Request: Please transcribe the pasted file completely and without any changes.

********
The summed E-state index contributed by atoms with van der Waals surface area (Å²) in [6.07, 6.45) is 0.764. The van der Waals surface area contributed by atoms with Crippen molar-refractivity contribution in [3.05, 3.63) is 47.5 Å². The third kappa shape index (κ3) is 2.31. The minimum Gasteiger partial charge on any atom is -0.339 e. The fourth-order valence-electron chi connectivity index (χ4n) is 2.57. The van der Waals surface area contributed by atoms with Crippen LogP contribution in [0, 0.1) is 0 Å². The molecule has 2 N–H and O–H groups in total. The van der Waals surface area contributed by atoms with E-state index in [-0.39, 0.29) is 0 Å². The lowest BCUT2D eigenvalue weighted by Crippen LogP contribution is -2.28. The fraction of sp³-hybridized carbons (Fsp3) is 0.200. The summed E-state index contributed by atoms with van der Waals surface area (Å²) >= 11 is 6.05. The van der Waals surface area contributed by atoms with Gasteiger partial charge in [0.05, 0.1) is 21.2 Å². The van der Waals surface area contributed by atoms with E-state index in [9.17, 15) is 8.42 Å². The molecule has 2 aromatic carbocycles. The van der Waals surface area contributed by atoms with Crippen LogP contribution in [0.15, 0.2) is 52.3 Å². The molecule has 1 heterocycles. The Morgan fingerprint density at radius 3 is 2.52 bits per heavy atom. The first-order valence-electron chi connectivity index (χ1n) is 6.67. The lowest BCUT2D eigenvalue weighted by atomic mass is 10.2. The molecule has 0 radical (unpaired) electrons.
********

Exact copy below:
The summed E-state index contributed by atoms with van der Waals surface area (Å²) in [6.07, 6.45) is 0.764. The van der Waals surface area contributed by atoms with Crippen molar-refractivity contribution in [3.05, 3.63) is 47.5 Å². The third kappa shape index (κ3) is 2.31. The minimum Gasteiger partial charge on any atom is -0.339 e. The fourth-order valence-electron chi connectivity index (χ4n) is 2.57. The van der Waals surface area contributed by atoms with Crippen LogP contribution in [0, 0.1) is 0 Å². The molecule has 2 N–H and O–H groups in total. The van der Waals surface area contributed by atoms with E-state index in [-0.39, 0.29) is 0 Å². The lowest BCUT2D eigenvalue weighted by Crippen LogP contribution is -2.28. The fraction of sp³-hybridized carbons (Fsp3) is 0.200. The summed E-state index contributed by atoms with van der Waals surface area (Å²) >= 11 is 6.05. The van der Waals surface area contributed by atoms with Gasteiger partial charge in [0.05, 0.1) is 21.2 Å². The van der Waals surface area contributed by atoms with E-state index in [9.17, 15) is 8.42 Å². The molecule has 2 aromatic carbocycles. The van der Waals surface area contributed by atoms with Crippen LogP contribution in [0.15, 0.2) is 52.3 Å². The molecule has 1 heterocycles. The Morgan fingerprint density at radius 3 is 2.52 bits per heavy atom. The first-order valence-electron chi connectivity index (χ1n) is 6.67. The lowest BCUT2D eigenvalue weighted by atomic mass is 10.2. The molecule has 0 radical (unpaired) electrons.